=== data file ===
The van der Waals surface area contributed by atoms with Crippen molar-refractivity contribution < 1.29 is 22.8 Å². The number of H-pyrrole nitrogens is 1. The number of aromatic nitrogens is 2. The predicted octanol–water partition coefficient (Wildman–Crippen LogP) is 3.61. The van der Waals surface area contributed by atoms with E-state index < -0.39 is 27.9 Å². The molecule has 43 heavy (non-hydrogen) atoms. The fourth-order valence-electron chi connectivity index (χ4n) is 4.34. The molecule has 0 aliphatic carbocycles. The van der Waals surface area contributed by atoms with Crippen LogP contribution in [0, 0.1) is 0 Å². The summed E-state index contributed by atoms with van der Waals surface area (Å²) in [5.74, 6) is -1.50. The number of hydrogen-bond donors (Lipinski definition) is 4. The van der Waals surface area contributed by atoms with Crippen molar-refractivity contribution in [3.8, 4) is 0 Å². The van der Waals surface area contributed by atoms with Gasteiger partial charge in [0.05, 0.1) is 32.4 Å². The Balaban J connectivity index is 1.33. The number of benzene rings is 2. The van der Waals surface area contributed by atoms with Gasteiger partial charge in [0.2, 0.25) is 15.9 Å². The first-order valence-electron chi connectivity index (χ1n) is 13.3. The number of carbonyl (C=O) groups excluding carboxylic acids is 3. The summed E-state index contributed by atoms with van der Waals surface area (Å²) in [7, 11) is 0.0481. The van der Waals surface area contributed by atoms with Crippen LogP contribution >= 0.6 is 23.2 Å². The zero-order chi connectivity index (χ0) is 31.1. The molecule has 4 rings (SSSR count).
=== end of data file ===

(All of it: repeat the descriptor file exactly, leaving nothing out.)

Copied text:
The van der Waals surface area contributed by atoms with Crippen molar-refractivity contribution < 1.29 is 22.8 Å². The number of H-pyrrole nitrogens is 1. The number of aromatic nitrogens is 2. The predicted octanol–water partition coefficient (Wildman–Crippen LogP) is 3.61. The van der Waals surface area contributed by atoms with E-state index < -0.39 is 27.9 Å². The molecule has 43 heavy (non-hydrogen) atoms. The fourth-order valence-electron chi connectivity index (χ4n) is 4.34. The molecule has 0 aliphatic carbocycles. The van der Waals surface area contributed by atoms with Crippen LogP contribution in [0, 0.1) is 0 Å². The summed E-state index contributed by atoms with van der Waals surface area (Å²) in [5.74, 6) is -1.50. The number of hydrogen-bond donors (Lipinski definition) is 4. The van der Waals surface area contributed by atoms with Crippen molar-refractivity contribution in [3.8, 4) is 0 Å². The van der Waals surface area contributed by atoms with Gasteiger partial charge in [0.05, 0.1) is 32.4 Å². The Balaban J connectivity index is 1.33. The number of benzene rings is 2. The van der Waals surface area contributed by atoms with Gasteiger partial charge in [0.2, 0.25) is 15.9 Å². The first-order valence-electron chi connectivity index (χ1n) is 13.3. The number of carbonyl (C=O) groups excluding carboxylic acids is 3. The summed E-state index contributed by atoms with van der Waals surface area (Å²) in [7, 11) is 0.0481. The van der Waals surface area contributed by atoms with Crippen LogP contribution >= 0.6 is 23.2 Å². The zero-order chi connectivity index (χ0) is 31.1. The molecule has 4 rings (SSSR count).